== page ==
Shortly after Max gets Dunn to accept the discounted pay-off  Dunn turns up dead.  Max is found at the scene of the crime unconscious and his gun prove to be the murder weapon used to kill Marshall Dunn. It appears to be one of those messy frame-ups private eyes are always falling victim to.  Max then has to work his tail off trying to prove he was set up and find out who killed Dunn and made off with the money he was carrying to buy back the IOUs.

For the most part Somebody's Walking over My Grave is typical of private eye novels of this era.  Plenty of violence, fistfights galore, Max survives several conks on the head, women are put in peril, he beds a couple of them and we get one dirty joke about an erection from one of his sex partners. This made me laugh out loud but at the same time seemed more like something you'd find in a 1970s book and not one from 1961...or even 1956. (Yes, it's in the original version. I had to check.)

As a detective novel it works well and there are even some clever and innovative clues like one involving cigarettes that are stamped with someone's name. Max first thinks the letters left behind on the butt of the used cigarette are s-o-n perhaps indicating Patricia Parson was at the scene of Dunn's murder.  But when he finds a box full of new cigarettes with the same personalized stamp and can examine the full name he finds that he was mistaken in what he thought the letters were. It was a rather nifty clue based on typography that is just like the kind of arcane, barely noticeable thing the Golden Age writers loved to employ in their detective novels.

In the final chapter Arthur decides to use the old gather the suspects and lecture to them scene once again hearkening back to the Golden Age.  The denouement, typically long winded in explaining all the details of the several murders, comes with exactly the sort of shocking pronouncement you'd find in Carr, Christie, Queen or Brand.  I had guessed two aspects of the solution but had not realized that both those aspects were intertwined.  Max talks about a dead giveaway clue that should have tipped him off much earlier and might have prevented one of the deaths.  And when he describes that one clue I practically slapped myself on the forehead for missing it.  It's so obvious that it would never have made the twist in the final chapter a surprise at all.

FIRST VERSION: Robert Arthur's first adult crime novel originally appeared under the title Epitaph for a Virgin in Mercury Mystery Magazine (Sept. 1956) as the lead story.  You can see Selma on the front cover illustration over there on the left. Though she is lying on the beach at the start of the book she's been decently clothed in a swimsuit or negligee in the photo and not scandalously naked.  Took me a while to locate a cheap copy of this magazine.  Several ignorant and greedy sellers are asking ludicrous amounts for reading copies of this digest sized magazine that contains nothing of any real value other than this oddity by Robert Arthur.  I didn't read this version from start to finish, but rather flipped through the pages and I found nothing about Pete or Millicent. Apparently the original ending was slightly altered in Somebody's Walking Over My Grave but I didn't do a strict comparison of the two books. Later tonight I'll look it over and revise this section if I find anything drastically different.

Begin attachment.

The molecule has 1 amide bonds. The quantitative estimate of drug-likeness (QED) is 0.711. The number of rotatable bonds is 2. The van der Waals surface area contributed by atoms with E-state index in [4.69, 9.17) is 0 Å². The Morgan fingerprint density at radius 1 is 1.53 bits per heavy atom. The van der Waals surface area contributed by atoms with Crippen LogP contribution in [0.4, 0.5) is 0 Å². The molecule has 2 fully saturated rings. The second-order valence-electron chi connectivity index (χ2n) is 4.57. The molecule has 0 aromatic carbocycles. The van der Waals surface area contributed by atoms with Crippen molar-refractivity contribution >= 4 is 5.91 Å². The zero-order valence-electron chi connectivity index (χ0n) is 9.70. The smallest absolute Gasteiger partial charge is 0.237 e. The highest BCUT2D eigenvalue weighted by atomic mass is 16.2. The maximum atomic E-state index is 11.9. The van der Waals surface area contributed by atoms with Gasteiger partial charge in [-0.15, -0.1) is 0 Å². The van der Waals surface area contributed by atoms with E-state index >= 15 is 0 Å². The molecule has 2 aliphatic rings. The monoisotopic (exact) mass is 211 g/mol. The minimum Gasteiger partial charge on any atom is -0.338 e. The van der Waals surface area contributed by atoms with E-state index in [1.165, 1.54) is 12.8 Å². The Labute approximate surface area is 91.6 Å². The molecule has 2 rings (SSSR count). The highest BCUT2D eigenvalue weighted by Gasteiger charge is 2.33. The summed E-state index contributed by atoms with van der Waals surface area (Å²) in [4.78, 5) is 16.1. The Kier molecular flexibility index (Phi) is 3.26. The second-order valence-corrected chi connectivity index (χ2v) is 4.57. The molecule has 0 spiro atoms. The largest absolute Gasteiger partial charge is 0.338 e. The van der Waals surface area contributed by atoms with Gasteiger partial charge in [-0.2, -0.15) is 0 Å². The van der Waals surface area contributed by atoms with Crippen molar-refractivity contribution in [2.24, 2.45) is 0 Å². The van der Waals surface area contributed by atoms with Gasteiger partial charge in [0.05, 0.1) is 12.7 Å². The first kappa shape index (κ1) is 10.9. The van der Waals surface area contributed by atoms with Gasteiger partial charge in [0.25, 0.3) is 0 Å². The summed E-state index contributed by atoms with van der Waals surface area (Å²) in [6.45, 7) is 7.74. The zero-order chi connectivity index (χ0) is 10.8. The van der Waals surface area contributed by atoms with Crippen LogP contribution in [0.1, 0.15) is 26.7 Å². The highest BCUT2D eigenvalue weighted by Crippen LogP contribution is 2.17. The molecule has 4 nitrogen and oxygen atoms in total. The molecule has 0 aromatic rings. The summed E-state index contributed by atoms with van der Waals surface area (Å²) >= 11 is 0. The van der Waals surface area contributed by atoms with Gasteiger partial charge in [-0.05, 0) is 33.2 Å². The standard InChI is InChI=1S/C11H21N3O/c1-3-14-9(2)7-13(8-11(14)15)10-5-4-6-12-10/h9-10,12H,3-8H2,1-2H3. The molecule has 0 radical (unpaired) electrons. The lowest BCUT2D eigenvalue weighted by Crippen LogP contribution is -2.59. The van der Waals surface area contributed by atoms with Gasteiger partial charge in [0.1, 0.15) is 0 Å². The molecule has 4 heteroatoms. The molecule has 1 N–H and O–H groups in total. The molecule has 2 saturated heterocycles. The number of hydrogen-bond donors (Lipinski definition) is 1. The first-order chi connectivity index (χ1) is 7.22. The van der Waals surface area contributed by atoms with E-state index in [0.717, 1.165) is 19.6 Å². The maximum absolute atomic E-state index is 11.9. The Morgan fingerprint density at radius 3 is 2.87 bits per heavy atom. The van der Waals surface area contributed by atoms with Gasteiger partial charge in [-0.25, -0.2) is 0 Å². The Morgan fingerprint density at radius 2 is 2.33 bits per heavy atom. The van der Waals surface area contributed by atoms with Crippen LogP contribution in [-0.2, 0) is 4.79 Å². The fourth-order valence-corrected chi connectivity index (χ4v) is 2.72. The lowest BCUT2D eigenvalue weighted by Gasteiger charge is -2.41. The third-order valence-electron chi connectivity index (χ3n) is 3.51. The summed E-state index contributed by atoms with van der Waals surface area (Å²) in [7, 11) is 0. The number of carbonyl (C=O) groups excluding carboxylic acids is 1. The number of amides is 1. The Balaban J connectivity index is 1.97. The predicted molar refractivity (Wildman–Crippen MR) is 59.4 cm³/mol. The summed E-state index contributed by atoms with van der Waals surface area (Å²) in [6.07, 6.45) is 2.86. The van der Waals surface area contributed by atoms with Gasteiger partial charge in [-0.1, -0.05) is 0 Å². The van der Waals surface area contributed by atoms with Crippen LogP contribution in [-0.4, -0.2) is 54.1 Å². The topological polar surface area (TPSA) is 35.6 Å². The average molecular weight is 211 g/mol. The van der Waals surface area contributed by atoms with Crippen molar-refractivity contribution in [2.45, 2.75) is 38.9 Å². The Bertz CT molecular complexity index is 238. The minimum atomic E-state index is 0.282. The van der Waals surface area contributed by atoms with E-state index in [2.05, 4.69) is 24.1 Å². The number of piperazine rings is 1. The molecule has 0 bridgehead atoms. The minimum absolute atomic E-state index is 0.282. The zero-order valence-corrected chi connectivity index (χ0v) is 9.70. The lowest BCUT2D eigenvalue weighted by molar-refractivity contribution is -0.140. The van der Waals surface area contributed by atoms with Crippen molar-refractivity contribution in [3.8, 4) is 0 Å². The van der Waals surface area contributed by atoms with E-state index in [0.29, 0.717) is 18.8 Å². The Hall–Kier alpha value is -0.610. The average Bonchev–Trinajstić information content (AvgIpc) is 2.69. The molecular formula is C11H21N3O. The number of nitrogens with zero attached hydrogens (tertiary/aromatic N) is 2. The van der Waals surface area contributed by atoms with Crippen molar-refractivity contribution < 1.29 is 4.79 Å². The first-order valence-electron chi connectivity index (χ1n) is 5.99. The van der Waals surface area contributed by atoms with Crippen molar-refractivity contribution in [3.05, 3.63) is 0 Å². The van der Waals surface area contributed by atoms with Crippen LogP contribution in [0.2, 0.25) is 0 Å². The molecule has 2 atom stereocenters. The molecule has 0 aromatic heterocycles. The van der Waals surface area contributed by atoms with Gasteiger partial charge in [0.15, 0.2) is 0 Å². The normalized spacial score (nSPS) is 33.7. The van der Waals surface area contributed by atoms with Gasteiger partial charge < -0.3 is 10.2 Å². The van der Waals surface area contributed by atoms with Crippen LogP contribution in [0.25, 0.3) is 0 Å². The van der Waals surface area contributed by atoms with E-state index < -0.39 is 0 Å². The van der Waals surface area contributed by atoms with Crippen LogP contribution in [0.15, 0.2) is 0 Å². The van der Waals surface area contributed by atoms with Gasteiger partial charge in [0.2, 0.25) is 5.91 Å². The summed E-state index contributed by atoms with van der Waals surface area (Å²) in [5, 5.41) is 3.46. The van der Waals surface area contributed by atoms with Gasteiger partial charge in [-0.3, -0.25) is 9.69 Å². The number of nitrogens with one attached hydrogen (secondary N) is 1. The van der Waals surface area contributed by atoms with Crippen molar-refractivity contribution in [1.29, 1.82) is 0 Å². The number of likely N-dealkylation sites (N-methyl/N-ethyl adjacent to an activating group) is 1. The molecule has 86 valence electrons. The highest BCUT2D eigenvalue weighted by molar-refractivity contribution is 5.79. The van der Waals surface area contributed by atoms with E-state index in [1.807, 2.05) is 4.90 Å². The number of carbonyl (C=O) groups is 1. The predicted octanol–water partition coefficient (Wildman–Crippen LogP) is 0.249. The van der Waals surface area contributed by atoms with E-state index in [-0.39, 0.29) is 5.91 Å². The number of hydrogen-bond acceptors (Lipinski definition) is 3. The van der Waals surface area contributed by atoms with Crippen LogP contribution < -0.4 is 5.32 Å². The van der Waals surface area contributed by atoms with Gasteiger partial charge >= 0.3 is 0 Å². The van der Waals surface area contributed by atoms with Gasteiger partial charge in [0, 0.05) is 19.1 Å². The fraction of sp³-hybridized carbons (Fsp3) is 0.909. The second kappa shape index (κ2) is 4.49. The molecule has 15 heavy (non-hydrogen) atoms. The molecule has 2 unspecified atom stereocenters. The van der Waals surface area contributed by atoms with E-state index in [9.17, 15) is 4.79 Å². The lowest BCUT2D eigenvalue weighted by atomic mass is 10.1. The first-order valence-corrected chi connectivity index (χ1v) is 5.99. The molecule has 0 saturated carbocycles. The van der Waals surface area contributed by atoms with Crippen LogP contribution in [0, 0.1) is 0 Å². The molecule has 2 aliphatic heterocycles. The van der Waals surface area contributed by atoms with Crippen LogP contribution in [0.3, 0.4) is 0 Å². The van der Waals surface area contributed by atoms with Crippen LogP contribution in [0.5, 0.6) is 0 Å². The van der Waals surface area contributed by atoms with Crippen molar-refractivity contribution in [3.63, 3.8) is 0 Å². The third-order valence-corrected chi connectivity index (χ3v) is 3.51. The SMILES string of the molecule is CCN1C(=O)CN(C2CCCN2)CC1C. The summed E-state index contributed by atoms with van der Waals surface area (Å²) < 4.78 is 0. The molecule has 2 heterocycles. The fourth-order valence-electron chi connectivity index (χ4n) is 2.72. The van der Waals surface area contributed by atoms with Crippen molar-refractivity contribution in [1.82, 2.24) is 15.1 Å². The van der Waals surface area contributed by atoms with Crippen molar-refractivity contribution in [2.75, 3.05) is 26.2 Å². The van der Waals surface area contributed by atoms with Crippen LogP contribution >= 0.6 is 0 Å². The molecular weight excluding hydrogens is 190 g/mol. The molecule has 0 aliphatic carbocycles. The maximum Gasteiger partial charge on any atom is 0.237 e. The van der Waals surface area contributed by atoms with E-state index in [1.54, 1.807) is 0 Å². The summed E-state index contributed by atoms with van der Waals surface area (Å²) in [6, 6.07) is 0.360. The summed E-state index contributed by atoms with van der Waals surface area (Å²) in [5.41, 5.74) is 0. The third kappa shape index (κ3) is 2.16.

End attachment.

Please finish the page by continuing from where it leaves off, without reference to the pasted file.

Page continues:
THE AUTHOR:  While perusing the pages of the Robert Arthur page on a website that celebrates The Three Investigators I discovered that Arthur was also a veteran writer of  for the pulp magazines which I don't think I knew at all.  Maybe I saw the name on the cover of a pulp years ago but probably thought it was some other Robert Arthur. Now I know it was the very same man. Robert Arthur (1909-1969) wrote over 100 stories using his own name and dozens more using a variety of pseudonyms that include Andrew Benedict, A. A. Fleming, Robert Forbes, Jay Norman and Pauline C. Smith. His work regularly appeared in nearly every pulp magazine that specialized in crime stories.  From 1933 though 1948 Arthur was published in Clues, Dime Mystery, Baffling Detective, Thrilling Detective, Double Detective, Popular Detective, and Detective Fiction Weekly. I even found his name on the cover of an issue of the seminal Black Mask. Throughout the  1950s and 1960s his stories appeared in three top selling mystery magazines that sported the names of Ellery Queen, Alfred Hitchcock and Mike Shayne in their titles. His work as a radio script writer won him an Edgar award and he would go on to helm the editorial staff at Mysterious Traveler Magazine based on the radio program he worked on from 1942 to 1953. His radio work led to some script writing for TV shows including Thriller and Alfred Hitchcock Presents.  Television and his Hitchcock association culminated in his work as editor for some of the first Alfred Hitchcock short story anthologies (for which he wrote introductions in the style of the Master of Suspense) and the creation of the series featuring the boy sleuths known as The Three Investigators.